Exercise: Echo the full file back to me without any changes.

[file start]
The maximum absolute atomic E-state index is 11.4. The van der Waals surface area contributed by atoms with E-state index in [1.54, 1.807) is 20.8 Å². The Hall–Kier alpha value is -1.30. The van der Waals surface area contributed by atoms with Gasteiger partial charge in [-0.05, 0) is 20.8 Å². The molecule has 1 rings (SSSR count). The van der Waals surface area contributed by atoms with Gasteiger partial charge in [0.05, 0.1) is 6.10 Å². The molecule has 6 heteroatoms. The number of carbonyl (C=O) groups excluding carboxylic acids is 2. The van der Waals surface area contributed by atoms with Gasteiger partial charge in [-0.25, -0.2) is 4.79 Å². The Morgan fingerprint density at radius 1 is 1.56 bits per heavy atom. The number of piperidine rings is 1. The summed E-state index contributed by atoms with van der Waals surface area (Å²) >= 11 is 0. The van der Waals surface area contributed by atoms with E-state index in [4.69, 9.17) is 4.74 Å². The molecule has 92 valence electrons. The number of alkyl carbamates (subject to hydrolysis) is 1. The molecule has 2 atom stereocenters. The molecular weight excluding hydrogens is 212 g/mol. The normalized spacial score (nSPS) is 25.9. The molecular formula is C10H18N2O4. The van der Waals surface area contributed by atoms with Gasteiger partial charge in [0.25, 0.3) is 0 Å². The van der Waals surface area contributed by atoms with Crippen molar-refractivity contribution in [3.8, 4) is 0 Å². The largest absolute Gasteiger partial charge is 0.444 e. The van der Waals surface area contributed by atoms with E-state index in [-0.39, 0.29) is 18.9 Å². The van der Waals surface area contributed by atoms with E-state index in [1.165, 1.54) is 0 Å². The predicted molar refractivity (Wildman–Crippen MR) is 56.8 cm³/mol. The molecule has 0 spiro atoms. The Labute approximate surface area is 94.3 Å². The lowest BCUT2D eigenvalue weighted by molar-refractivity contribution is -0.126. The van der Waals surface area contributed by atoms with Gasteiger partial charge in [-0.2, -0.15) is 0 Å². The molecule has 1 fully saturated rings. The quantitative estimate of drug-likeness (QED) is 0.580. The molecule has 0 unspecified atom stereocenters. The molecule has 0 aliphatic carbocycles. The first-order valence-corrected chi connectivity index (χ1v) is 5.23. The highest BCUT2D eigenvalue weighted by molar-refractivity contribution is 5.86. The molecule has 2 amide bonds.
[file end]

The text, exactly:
The maximum absolute atomic E-state index is 11.4. The van der Waals surface area contributed by atoms with E-state index in [1.54, 1.807) is 20.8 Å². The Hall–Kier alpha value is -1.30. The van der Waals surface area contributed by atoms with Gasteiger partial charge in [-0.05, 0) is 20.8 Å². The molecule has 1 rings (SSSR count). The van der Waals surface area contributed by atoms with Gasteiger partial charge in [0.05, 0.1) is 6.10 Å². The molecule has 6 heteroatoms. The number of carbonyl (C=O) groups excluding carboxylic acids is 2. The van der Waals surface area contributed by atoms with Gasteiger partial charge in [-0.25, -0.2) is 4.79 Å². The Morgan fingerprint density at radius 1 is 1.56 bits per heavy atom. The number of piperidine rings is 1. The summed E-state index contributed by atoms with van der Waals surface area (Å²) >= 11 is 0. The van der Waals surface area contributed by atoms with E-state index in [4.69, 9.17) is 4.74 Å². The molecule has 92 valence electrons. The number of alkyl carbamates (subject to hydrolysis) is 1. The molecule has 2 atom stereocenters. The molecular weight excluding hydrogens is 212 g/mol. The normalized spacial score (nSPS) is 25.9. The molecular formula is C10H18N2O4. The van der Waals surface area contributed by atoms with Gasteiger partial charge in [0.25, 0.3) is 0 Å². The van der Waals surface area contributed by atoms with Crippen molar-refractivity contribution in [3.8, 4) is 0 Å². The largest absolute Gasteiger partial charge is 0.444 e. The van der Waals surface area contributed by atoms with E-state index in [-0.39, 0.29) is 18.9 Å². The van der Waals surface area contributed by atoms with E-state index in [1.165, 1.54) is 0 Å². The predicted molar refractivity (Wildman–Crippen MR) is 56.8 cm³/mol. The molecule has 0 spiro atoms. The Labute approximate surface area is 94.3 Å². The lowest BCUT2D eigenvalue weighted by molar-refractivity contribution is -0.126. The van der Waals surface area contributed by atoms with Gasteiger partial charge in [-0.2, -0.15) is 0 Å². The molecule has 1 fully saturated rings. The quantitative estimate of drug-likeness (QED) is 0.580. The molecule has 0 unspecified atom stereocenters. The molecule has 0 aliphatic carbocycles. The first-order valence-corrected chi connectivity index (χ1v) is 5.23. The highest BCUT2D eigenvalue weighted by molar-refractivity contribution is 5.86. The molecule has 2 amide bonds.